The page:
Exposure to wood products and interiors has measurable health benefits, similar to those created by spending time in nature, a new report commissioned by Planet Ark has found.
There are significant health, wellbeing, and environmental benefits to incorporating wood and timber products into our everyday lives, yet less than one in two Australians make this important connection.
Released in the lead up to World Wood Day on Saturday 21 March, these findings were published in Planet Ark’s Wood – Housing, Health, Humanity report.
The report explores numerous studies analysing the health and wellbeing benefits of wooden interiors in homes, businesses, places of learning, and places for healing, as well as the results of an independent Australian survey.
“An increasing body of research is beginning to show that being surrounded by wood at home, work, or school has positive effects on the body, the brain, and the environment, and can even shorten hospital stays through reduced recovery times,” said Chris Philpot, Make it Wood Campaign Manager at Planet Ark.
Increasing urbanisation means that people have less access to nature in their daily lives and Australians on average now spend over 90 per cent of their time indoors.
This has well-reported health consequences, so understanding how to incorporate the many benefits of nature into our indoor environments is an increasingly important area of research.
The studies examining the effects of wooden rooms and furnishings clearly demonstrate that the presence of wood has positive physiological and psychological benefits that mimic the effect of spending time outside in nature.
The feelings of natural warmth and comfort that wood elicits in people have the effect of lowering blood pressure and heart rates, reducing stress and anxiety, and increasing positive social interactions.
Wood products within a room have also been shown to improve indoor air quality by moderating humidity.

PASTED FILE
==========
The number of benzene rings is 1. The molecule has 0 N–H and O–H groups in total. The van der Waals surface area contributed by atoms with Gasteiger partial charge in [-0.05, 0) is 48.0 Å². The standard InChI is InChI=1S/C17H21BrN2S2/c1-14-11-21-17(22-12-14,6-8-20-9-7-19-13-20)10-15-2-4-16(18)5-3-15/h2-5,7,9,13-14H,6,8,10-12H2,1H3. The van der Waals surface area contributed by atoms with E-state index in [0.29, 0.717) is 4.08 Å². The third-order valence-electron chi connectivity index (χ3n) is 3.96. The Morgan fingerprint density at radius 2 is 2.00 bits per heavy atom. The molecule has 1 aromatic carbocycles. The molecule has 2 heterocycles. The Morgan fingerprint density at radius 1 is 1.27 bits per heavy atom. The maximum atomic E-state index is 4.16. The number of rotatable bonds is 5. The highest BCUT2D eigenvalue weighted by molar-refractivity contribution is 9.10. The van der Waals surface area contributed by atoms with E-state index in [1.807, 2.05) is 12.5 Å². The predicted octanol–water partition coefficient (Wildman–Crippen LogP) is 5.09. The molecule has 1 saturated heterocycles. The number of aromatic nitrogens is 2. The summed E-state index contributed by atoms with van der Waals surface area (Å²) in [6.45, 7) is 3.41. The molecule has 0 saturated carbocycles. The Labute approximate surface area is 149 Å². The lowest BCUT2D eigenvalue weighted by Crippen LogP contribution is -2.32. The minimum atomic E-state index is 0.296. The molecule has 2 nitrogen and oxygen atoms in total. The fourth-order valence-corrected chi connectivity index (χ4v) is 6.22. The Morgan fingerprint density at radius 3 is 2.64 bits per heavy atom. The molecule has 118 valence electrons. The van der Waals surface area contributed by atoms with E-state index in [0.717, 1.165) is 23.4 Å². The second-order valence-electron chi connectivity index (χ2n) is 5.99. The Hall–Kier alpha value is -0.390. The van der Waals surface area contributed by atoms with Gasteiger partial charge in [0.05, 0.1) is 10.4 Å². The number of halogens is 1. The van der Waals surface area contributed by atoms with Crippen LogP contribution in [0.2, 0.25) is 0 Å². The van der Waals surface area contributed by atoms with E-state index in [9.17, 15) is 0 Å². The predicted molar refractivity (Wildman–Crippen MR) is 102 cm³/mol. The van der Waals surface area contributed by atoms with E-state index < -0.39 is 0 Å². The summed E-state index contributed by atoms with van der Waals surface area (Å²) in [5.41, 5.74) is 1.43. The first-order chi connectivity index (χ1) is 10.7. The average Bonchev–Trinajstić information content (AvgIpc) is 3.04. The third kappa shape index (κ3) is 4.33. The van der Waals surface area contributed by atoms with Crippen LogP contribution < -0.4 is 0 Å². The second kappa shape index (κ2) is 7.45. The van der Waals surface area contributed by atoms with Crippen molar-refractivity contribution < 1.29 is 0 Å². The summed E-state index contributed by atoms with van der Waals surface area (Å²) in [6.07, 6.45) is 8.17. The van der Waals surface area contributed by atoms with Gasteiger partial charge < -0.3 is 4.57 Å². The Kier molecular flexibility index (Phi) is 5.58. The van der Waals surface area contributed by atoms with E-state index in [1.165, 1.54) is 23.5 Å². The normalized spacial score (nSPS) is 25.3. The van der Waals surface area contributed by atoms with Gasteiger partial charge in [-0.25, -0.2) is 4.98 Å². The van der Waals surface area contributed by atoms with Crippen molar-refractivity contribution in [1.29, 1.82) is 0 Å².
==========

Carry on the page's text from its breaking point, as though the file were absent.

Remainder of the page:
These benefits are particularly important for environments where it is difficult to incorporate nature indoors, such as hospitals, where strict health guidelines may prevent the presence of plants, and office environments, where views from the window are of roads and neighbouring concrete buildings.
An increasing number of architects who design buildings for healing, learning, and relaxation are now incorporating significant amounts of wood into their structures to capitalise on its health and wellbeing benefits.
According to Planet Ark’s survey, an overwhelming 96 per cent of Australians agreed that wood is visually appealing and has a natural look and feel. Even though many people don’t understand the health and wellbeing benefits of wood, they appeared to be innately drawn towards wood and instinctively react to the feelings of warmth, comfort, and relaxation it creates.
When Planet Ark presented survey participants with images of two rooms – one furnished with a wooden chair, desk, blinds and other items made from wood, while the other showed the same items made from plastic – two out of every three people said they preferred the wooden room.
This occurred despite one in two people saying they were completely unaware that wood had associated health benefits.
In addition to its health impacts, the use of responsibly sourced, certified wood can have significant positive environmental outcomes and help reduce climate change.
Yet only six out of ten survey participants understood that wood stores carbon and creates less carbon emissions during production than steel and concrete.
With the global population growing, increasing rates of urbanisation and the construction of new buildings is inevitable.
Wood is one of the oldest and most versatile building materials used by humanity and its revival shows it has a large part to play in building a healthy future.